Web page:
- Development & Aid
- Economy & Trade
- Human Rights
- Global Governance
- Civil Society
Friday, December 13, 2013
- As Kenya gets ready for voter registration this month, ahead of the country’s Mar. 4, 2013 polls, women’s rights organisations are hoping that the provisions for gender equality in the new constitution will mean significantly increased representation in the government.
Winnie Lichuma, chairwoman of the National Gender and Equality Commission, the body charged with women’s empowerment in this East African nation, is guardedly optimistic.
“With regard to political representation in the current parliament, women are at only 9.8 percent, which is very low,” she said.
She told IPS that the country needed to “wise up to women’s leadership” as it prepared for the general elections – the first since Kenya adopted a new constitution in 2010 that recognises women’s rights and makes provisions for their representation in parliament.
Article 177 (1) (b) of the constitution seeks to provide a mechanism for the two-third gender principle at county level. The principle ensures that no gender shall exceed two-thirds representation in public, elective and appointive bodies.
Lichuma said that the constitution’s provisions meant that the number of women represented at county level would increase overall. According to the new constitution, 47 counties will now replace the provincial and local government administration systems.
She said that women would soon “be represented at the highest decision-making level of governance.
“The campaign message for women is that they should come out in large numbers, register in political parties and take part in the competitive elective process. If they do not meet the one-third gender requirement, political parties will nominate women based on proportional representation by use of political party lists, as provided in article 90 (1) of the constitution,” she said.
Voter registration is set to begin on Nov. 12.
Excerpts of the interview follow.
Q: Have there been any notable gains made by women in Kenya since the promulgation of the new constitution two years ago?
A: First, I think it is a very unfair question to put to the women of Kenya. I do not think the same can be asked of men.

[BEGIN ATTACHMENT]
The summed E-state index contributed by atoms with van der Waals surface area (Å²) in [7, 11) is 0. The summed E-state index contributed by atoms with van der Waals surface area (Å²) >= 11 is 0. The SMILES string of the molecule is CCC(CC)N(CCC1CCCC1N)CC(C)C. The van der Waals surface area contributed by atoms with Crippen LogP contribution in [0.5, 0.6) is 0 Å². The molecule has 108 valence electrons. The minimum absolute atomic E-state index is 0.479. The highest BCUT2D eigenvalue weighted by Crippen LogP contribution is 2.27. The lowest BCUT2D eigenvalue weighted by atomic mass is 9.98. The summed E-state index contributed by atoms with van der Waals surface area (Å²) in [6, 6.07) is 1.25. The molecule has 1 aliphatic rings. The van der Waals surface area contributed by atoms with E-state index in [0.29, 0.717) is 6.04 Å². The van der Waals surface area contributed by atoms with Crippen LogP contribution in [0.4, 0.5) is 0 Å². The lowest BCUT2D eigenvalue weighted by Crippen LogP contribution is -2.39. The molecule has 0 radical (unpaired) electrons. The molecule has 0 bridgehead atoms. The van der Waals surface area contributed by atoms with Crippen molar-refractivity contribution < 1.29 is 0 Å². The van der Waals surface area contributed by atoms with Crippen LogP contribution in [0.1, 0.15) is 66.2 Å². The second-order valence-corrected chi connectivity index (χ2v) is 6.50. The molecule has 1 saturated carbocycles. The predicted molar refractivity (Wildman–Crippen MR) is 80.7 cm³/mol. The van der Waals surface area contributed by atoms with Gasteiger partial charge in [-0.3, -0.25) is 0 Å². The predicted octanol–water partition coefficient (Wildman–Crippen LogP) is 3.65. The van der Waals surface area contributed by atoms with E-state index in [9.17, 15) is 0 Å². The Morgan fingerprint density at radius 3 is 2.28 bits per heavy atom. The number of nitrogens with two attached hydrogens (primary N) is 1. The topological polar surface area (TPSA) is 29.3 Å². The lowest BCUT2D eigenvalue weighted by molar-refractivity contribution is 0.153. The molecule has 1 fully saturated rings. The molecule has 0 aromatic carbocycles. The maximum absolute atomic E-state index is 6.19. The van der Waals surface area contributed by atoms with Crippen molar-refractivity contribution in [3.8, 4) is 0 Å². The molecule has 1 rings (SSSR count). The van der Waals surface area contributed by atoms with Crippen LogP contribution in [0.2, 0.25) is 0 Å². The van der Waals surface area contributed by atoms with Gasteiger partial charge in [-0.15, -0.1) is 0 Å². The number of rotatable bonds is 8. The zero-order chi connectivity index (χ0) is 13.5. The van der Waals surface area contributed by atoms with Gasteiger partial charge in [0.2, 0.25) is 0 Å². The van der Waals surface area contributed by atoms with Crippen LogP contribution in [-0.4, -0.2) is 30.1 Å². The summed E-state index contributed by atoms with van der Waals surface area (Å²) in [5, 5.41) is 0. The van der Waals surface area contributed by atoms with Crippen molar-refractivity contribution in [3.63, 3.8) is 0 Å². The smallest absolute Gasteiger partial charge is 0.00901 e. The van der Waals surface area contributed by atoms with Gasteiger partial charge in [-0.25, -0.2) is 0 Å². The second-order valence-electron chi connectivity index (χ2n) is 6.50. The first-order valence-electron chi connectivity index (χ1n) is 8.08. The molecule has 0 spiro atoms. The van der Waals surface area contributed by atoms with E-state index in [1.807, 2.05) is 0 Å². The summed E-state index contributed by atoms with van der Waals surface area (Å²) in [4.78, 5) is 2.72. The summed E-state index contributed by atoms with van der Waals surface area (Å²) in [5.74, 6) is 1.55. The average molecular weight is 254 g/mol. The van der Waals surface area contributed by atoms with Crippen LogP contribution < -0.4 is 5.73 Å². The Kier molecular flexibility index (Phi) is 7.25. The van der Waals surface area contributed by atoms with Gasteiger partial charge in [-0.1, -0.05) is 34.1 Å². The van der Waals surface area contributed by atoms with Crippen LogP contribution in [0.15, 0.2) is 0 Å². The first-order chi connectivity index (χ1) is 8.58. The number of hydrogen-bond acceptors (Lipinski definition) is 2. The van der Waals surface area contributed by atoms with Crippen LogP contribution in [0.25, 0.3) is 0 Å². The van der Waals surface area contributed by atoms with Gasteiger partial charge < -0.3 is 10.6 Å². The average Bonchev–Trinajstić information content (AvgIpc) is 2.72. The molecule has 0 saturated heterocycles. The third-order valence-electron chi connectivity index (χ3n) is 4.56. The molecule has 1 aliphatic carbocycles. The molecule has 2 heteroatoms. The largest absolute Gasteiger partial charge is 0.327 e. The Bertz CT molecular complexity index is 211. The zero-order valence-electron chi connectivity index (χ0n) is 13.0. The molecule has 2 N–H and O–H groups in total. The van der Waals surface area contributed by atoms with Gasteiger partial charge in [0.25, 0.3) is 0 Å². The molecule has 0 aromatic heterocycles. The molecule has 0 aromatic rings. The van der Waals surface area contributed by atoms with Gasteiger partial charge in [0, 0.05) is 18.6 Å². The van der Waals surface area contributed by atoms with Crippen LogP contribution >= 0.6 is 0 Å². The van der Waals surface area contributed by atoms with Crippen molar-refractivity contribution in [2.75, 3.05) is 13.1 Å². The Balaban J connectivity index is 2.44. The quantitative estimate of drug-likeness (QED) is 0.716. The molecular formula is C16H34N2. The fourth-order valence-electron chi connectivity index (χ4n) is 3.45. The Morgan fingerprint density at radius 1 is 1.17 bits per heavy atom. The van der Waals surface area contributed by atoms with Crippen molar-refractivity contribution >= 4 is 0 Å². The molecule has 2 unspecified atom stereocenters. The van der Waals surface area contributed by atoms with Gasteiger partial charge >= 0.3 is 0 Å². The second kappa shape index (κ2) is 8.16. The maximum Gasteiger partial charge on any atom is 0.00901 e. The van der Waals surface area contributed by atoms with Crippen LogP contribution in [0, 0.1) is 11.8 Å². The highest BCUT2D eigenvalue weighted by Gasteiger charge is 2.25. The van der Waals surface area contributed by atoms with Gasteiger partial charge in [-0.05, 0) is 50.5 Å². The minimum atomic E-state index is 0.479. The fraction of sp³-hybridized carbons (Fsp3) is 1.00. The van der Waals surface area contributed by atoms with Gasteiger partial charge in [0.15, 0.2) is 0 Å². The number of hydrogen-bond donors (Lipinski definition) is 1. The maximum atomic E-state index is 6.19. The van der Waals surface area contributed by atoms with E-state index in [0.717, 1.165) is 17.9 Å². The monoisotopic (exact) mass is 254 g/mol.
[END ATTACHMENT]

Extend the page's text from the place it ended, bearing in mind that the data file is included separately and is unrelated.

However, I wish to note that women have been discriminated against for a long time and have been absent in the public sphere, their roles being relegated to the private sphere. Women have now benefited from the gender equality and freedom from discrimination principle in the constitution where they are now entitled to a 30 percent representation in public, elective and appointive positions.
All the new public bodies, especially the constitutional commissions and judiciary, have paid attention to the two-thirds gender principle. The implementation of the two-thirds principle is an on-going process, however, and only after the next general election will we really appreciate its impact.
Q: Clearly there is a huge disparity in the number of men compared to women in critical decision-making areas in both the political and corporate arena. Why is this?
A: The answer is obvious. Historically, women have been locked out of the public sector. There has been very little effort made to increase women’s representation in the political and corporate arena. Socio-cultural barriers have worked against women and hindered their representation at this level.
Sometimes women’s reproductive roles are used to deny them entry into the corporate arena. This is bound to change thanks to the constitution.
Q: Are Kenyan women ready to face their male counterparts in the upcoming political contest?
A: Well, the law is on the side of women but many other barriers are still there. The barriers that women have experienced politically include ideological and social-cultural ones. (Women also have to deal with) violence, especially sexual-based violence, limited resources and the fact that the majority of political parties are in the hands of the male gender.
Women also lack support from family members. In some communities clans have only endorsed male candidates to run, especially in the pastoral communities.
Women are ready but these barriers, coupled with the male propaganda that seems to have convinced Kenyans that women can only run for the seats set aside for women, is a blow to female candidates.
Q: There have been calls for countries to adopt gender-responsive budgeting, where public finance is planned with gender dynamics in mind. How does Kenya fare in its adoption?
A: The commission has supported the Ministry of Finance and Planning to mainstream issues of gender in the budgeting process. It is somewhat challenging … We urgently need to strengthen the capacity of the officers responsible for planning and budgeting in sector working groups and at the planning and finance level.
Guidelines on this also need to be well understood by all the players, and the commission has been looking at the process of coming up with gender-responsive budgeting guidelines. We are, however, still working to refine the tools that will be used in future budgeting.
Q: Rwanda is said to be doing well in the fair representation of women in government. It is the first and only government in the world where women make up the majority of members of parliament. What can we learn from them?
A: The key to their success is political goodwill. Rwanda’s President Paul Kagame is a firm supporter of women’s representation, which in turn has helped to increase representation of women at all levels of government including in political circles.
Q: Does the Kenyan government have the same political goodwill?
A: It is a gradual process but over time we are seeing many in the government warm up to the idea of fair representation for women.